Formations Lesson for August 1- Parental Favoritism
July 20 2010 by Don Gordon, senior pastor, Yates Baptist Church, Durham

Focal passage: Genesis 25:21-34

I have three daughters and they all claim the other is the favorite child. The oldest laments that her life has been more controlled and that we were stricter with her than the others. She’s right. The second oldest claims the youngest gets off the easiest and that the oldest is always put in charge when the parents are gone. She’s right. The youngest complains that the oldest is put in charge and that the two of them gang up on her because they can. She’s right. They all claim favoritism falls on someone else. This gives me a good deal of comfort. It’s like coaches and fans complaining equally about the quality of the refereeing in the basketball game.

The story of Jacob and Esau can be interpreted many ways. For purposes of this commentary we will focus on the interplay of parental favoritism and the grand purposes of God.

The story begins with a prayer from Isaac because his wife, Rebekah, is barren.

God answers their prayers and puts two boys in her womb.

Even in the womb their movements provide ironic evidence that a long struggle between them and their offspring lies ahead: “Two nations are in your womb and two peoples within you will be separated” (25:23).

Esau comes out of the womb first, red and hairy. He is loved by his father Isaac, supposedly because he’s an outdoorsman. Jacob, clinging to the heel of Esau, comes out second. He is loved by his mother because he hangs out in the kitchen and helps around the house (v. 28).

What we have in this story is the fascinating interplay between God’s providence and human sin. Jacob, the heel, is destined to rule over Esau, the first born. His mother is going to connive and manipulate circumstances to see that Jacob comes out on top. Isaac is too oblivious to family dynamics to guide his family away from destructive conflict. Did parental favoritism cause the conflicts in the family or are the family conflicts the means through which God carries out His will? It’s a mystery that runs throughout the Bible all the way to the cross of Jesus Christ.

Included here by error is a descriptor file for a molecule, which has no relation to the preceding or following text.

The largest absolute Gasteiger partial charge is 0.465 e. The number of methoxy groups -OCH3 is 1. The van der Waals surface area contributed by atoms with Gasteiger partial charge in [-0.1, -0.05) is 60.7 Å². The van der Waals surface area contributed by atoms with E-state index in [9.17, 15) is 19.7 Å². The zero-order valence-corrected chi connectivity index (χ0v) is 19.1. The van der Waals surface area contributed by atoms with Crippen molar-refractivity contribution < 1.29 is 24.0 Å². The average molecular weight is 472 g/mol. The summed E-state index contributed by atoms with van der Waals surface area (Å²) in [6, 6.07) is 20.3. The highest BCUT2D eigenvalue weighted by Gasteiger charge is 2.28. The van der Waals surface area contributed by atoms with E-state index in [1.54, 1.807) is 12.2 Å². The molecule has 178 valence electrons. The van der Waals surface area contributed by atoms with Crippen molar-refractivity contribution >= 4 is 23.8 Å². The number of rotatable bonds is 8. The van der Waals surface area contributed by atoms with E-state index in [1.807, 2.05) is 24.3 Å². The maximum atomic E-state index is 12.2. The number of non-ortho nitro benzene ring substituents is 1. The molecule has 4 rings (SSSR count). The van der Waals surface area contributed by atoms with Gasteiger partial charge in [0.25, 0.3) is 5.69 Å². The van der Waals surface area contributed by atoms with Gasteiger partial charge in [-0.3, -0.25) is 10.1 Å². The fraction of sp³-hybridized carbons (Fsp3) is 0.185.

Having raised three wonderful daughters I can attest to the natural gravitation toward certain children because of personality similarities and common interests.

Yet, this should be a prompt to be especially mindful of spending time and showing love overtly to our children with whom our differences are greatest. Love all your children equally, but love the ones who need extra love more equally than others.  
7/20/2010 7:23:00 AM by Don Gordon, senior pastor, Yates Baptist Church, Durham | with 0 comments

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